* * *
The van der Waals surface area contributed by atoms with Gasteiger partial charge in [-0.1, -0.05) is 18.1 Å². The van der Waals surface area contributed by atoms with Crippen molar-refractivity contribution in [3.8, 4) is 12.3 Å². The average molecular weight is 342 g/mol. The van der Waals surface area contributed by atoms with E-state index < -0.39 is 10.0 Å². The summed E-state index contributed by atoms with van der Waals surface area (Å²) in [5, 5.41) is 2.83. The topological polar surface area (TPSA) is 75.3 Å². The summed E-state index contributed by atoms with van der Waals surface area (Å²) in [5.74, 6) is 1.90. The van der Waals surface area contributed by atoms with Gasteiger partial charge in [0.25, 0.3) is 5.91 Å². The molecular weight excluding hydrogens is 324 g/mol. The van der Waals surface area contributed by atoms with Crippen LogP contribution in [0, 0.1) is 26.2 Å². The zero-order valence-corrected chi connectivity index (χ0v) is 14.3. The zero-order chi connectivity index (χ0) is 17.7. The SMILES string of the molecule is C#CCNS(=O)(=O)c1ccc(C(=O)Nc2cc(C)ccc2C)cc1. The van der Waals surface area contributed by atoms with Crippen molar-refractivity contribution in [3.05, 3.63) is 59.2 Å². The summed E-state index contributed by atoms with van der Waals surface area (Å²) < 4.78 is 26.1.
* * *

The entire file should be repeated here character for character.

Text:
The van der Waals surface area contributed by atoms with Gasteiger partial charge in [-0.1, -0.05) is 18.1 Å². The van der Waals surface area contributed by atoms with Crippen molar-refractivity contribution in [3.8, 4) is 12.3 Å². The average molecular weight is 342 g/mol. The van der Waals surface area contributed by atoms with E-state index < -0.39 is 10.0 Å². The summed E-state index contributed by atoms with van der Waals surface area (Å²) in [5, 5.41) is 2.83. The topological polar surface area (TPSA) is 75.3 Å². The summed E-state index contributed by atoms with van der Waals surface area (Å²) in [5.74, 6) is 1.90. The van der Waals surface area contributed by atoms with Gasteiger partial charge in [0.25, 0.3) is 5.91 Å². The molecular weight excluding hydrogens is 324 g/mol. The van der Waals surface area contributed by atoms with Crippen LogP contribution in [0, 0.1) is 26.2 Å². The zero-order valence-corrected chi connectivity index (χ0v) is 14.3. The zero-order chi connectivity index (χ0) is 17.7. The SMILES string of the molecule is C#CCNS(=O)(=O)c1ccc(C(=O)Nc2cc(C)ccc2C)cc1. The van der Waals surface area contributed by atoms with Crippen molar-refractivity contribution in [3.05, 3.63) is 59.2 Å². The summed E-state index contributed by atoms with van der Waals surface area (Å²) < 4.78 is 26.1.